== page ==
Upstream Security’s 2020 Automotive Cybersecurity Report shares in-depth insights and statistics gleaned from analyzing 367 publicly reported automotive cyber incidents spanning the past decade, highlighting vulnerabilities and insights identified during 2019.
Automotive-related cybersecurity incidents surge
“With the rapid rise of attacks on the automotive industry, OEMs and smart mobility providers need extensive visibility and clarity into the threat landscape, helping them design the proper security architecture spanning their vehicles and cloud environments,” said Oded Yarkoni, Upstream Security’s VP of Marketing. “Our annual automotive cybersecurity report shows that the threats faced by the entire industry are real and increasingly more prevalent.”
Upstream’s 2020 Automotive Cybersecurity Report introduces some of the key findings of the AutoThreat Intelligence research team for 2019 as well as solutions used by the industry going forward:
Connected vehicles are already taking over: 330 million vehicles are already connected, and top car brands in the US market have stated that only connected vehicles will be sold by 2020. This fact alone exponentially increases the potential damage of each attack. A wide-scale attack could potentially disrupt an entire city and even lead to catastrophic loss of lives.
The number of automotive cybersecurity incidents has increased dramatically: Since 2016, the number of annual incidents has increased by 605%, with incidents more than doubling in the last year alone.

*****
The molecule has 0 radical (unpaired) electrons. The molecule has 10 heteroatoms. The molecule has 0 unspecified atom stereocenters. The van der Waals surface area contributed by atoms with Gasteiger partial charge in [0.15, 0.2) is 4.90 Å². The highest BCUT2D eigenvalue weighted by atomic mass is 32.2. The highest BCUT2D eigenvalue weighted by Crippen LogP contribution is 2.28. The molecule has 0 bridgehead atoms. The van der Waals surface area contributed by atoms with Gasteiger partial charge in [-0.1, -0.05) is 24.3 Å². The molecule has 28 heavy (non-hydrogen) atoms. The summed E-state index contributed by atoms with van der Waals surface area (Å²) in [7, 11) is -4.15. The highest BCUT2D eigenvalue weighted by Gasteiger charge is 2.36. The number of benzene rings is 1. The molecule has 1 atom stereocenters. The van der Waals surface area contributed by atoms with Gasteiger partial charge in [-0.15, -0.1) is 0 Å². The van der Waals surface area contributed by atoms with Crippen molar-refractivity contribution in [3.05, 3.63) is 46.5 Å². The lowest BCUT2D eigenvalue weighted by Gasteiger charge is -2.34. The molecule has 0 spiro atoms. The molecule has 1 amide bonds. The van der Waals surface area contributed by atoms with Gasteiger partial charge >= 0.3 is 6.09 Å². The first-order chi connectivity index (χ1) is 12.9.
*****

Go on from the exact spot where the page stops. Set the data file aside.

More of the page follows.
Most incidents are carried out by criminals: 57% of incidents in 2019 were carried out by cybercriminals to disrupt businesses, steal property, and demanding ransom. Only 38% were the result of researchers with the goal of warning companies and consumers of discovered vulnerabilities.
A third of all incidents involved keyless entry attacks: The top three attack vectors over the past ten years were keyless entry systems (30%), backend servers (27%), and mobile apps (13%).
Everyone is affected, from automotive companies to consumers: over the past ten years, every type of company in the smart mobility system was affected. This includes OEMs, fleets, telematics, and after-market service providers, and ride-sharing services along with consumers who have had their property and private information were stolen.
A third of incidents resulted in car theft and break-ins: The top three impacts of incidents over the past ten years were car thefts/break-ins (31%), control over car systems (27%), and data/privacy breaches (23%).
The vast majority of incidents in 2019 involved remote attacks: 82% of incidents in 2019 involved short and long-range remote attacks, which do not require physical access to the vehicle and can be carried out from anywhere in the world.
Awareness is increasing: More automotive vulnerabilities are being listed, with 66 CVEs listed to date. The use of bug bounty programs, which has been popular in enterprise infosec, is on the rise as more automotive companies adopt it as a way to discover vulnerabilities. These programs offer compensation to researchers (white hat hackers) who discover and report vulnerabilities to the owner company. Additionally, government officials and consumers are demanding regulations and laws to protect them against cybercrime in the automotive space.
The industry is adopting a multilayered security approach: This involves new regulations and standards, security by design, in-vehicle and cloud-based automotive cybersecurity solutions, and expanding SOCs to VSOCs (Vehicle Security Operations Centers) for early detection and rapid remediation.